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Main method argument problem

 
sharma ishu
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[Added code tags - see UseCodeTags for details]

Here the code is run without any arguements.

Please explain the reason for this difference in the output.
 
Ulf Dittmer
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You're assuming that s is null if there are no arguments - how did you come by that assumption?
 
Matthew Brown
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Note that there's no possible way line 5 can print "true". Because if s was null then line 4 would have thrown a NullPointerException.
 
sharma ishu
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Ulf Dittmer wrote:You're assuming that s is null if there are no arguments - how did you come by that assumption?

Then what does it has if it is not null?
 
sharma ishu
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Matthew Brown wrote:Note that there's no possible way line 5 can print "true". Because if s was null then line 4 would have thrown a NullPointerException.

This is what it printed. s.length is 0. Why is s not null as no argument has been passed to it.
 
Ulf Dittmer
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What makes "null" a better value than a zero-length array if there are no parameters? If "s" has as many elements as there are parameters, then it should be a zero-length array if there are no parameters.
 
sharma ishu
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Ulf Dittmer wrote:What makes "null" a better value than a zero-length array if there are no parameters? If "s" has as many elements as there are parameters, then it should be a zero-length array if there are no parameters.


Please don't tell what should be. I request you to clearly state what is happening here.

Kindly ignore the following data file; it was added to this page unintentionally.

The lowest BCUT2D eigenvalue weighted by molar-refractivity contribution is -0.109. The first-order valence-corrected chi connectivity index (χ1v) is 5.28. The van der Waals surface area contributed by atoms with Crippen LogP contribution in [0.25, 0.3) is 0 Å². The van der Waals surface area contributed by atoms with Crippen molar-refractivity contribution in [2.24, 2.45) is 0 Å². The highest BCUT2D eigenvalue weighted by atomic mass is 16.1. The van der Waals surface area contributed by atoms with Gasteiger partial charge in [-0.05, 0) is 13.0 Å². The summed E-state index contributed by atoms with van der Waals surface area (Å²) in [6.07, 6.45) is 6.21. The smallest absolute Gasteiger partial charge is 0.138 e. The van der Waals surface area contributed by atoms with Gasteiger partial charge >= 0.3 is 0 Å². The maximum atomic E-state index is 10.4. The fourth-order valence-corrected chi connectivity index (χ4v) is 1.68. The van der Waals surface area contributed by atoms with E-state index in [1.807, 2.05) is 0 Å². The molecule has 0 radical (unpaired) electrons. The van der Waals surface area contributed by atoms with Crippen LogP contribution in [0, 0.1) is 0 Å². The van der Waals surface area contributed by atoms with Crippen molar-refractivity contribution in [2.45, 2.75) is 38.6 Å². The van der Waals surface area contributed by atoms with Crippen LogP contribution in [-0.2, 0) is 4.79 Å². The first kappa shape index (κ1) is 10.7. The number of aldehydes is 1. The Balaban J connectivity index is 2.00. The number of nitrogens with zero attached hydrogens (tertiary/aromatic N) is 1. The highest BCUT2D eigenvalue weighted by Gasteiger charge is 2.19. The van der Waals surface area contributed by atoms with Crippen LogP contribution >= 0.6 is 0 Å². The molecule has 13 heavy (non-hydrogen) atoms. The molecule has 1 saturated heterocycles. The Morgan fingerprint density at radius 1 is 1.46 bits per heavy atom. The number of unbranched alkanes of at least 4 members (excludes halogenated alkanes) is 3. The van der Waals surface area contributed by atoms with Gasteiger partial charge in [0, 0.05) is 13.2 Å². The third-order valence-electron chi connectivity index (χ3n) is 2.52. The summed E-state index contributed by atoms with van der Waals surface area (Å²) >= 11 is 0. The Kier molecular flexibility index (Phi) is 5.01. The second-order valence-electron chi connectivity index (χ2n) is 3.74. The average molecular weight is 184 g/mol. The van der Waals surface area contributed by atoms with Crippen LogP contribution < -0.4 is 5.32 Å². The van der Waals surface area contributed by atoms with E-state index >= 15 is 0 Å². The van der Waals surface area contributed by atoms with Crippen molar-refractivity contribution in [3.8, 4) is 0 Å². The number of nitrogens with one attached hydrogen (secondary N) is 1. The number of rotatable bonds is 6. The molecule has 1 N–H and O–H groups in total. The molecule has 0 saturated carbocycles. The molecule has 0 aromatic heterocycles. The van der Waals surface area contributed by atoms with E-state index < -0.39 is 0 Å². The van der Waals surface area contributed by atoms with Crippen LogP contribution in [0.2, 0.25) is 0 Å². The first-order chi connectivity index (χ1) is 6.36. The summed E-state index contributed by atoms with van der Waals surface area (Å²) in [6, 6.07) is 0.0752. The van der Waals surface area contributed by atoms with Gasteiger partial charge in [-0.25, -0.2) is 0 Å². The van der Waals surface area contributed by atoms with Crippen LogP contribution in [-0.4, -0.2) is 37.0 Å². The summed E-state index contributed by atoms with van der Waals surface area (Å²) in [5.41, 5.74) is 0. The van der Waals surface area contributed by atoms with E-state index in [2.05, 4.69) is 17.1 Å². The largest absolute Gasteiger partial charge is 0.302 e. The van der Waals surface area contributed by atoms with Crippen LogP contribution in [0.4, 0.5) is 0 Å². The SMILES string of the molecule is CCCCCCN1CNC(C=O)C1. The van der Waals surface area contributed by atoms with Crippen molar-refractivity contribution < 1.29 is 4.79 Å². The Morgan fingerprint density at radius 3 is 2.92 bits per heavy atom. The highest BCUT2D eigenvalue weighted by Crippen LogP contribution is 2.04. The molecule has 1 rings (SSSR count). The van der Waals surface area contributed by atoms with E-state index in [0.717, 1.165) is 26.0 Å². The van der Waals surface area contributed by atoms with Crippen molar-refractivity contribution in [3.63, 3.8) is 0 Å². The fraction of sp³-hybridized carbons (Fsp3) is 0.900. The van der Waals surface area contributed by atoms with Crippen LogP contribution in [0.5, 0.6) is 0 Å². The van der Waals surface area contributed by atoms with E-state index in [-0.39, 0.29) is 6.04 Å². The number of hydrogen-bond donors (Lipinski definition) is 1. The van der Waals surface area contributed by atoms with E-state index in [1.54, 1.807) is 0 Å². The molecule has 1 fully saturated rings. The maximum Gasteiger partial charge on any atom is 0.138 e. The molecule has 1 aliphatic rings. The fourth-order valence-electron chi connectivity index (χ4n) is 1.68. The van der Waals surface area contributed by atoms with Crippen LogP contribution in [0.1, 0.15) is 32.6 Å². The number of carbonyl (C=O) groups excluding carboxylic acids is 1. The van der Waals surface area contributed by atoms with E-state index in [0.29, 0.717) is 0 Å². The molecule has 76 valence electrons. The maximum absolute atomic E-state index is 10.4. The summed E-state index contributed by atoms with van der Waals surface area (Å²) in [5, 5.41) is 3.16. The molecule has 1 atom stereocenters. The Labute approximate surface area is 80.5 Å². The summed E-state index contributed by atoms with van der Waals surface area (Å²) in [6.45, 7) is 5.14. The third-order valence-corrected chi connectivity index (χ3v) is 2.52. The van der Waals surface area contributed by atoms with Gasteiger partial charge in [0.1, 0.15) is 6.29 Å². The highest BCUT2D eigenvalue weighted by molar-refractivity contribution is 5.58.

Ulf Dittmer
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I'm not sure what's unclear about that ... ?

There are zero parameters, hence a zero-length array is passed in. You think that null would be a better value than a zero-length array, and I'm trying to find out why you think that.
 
Mike Okri
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sharma ishu wrote:Why is s not null as no argument has been passed to it.

The JVM initializes s to a zero length array (not null) if there are no command line arguments.
 
sharma ishu
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Ulf Dittmer wrote:I'm not sure what's unclear about that ... ?

There are zero parameters, hence a zero-length array is passed in. You think that null would be a better value than a zero-length array, and I'm trying to find out why you think that.

Because normally arrays are initialized to null by default if they are declared as a class variable or not initialized at all if declared as local variable. Nothing is initialized to a zero length array by default except this.
 
Bear Bibeault
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It's a parameter, not a variable. It's set by whatever is calling main(). So trying to comparing it to initializing a variable is comparing apples to teddy bears.
 
Matthew Brown
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And because the value is being specifically set by whatever is calling main (the JVM), it makes sense for them to have chosen the most convenient value.

It's common to have to check the length of the array to see if enough arguments exist for your particular program. But if the argument can be null you first have to check if it's null or checking the length will throw a NullPointerException, which is a pain.

This is actually a pretty general point. Whenever you've got a return method or a parameter for a method that uses some form of collection (whether a collection class or an array), it's almost always better to use an empty one to indicate a lack of items, rather than using null.
 
I agree. Here's the link: http://aspose.com/file-tools
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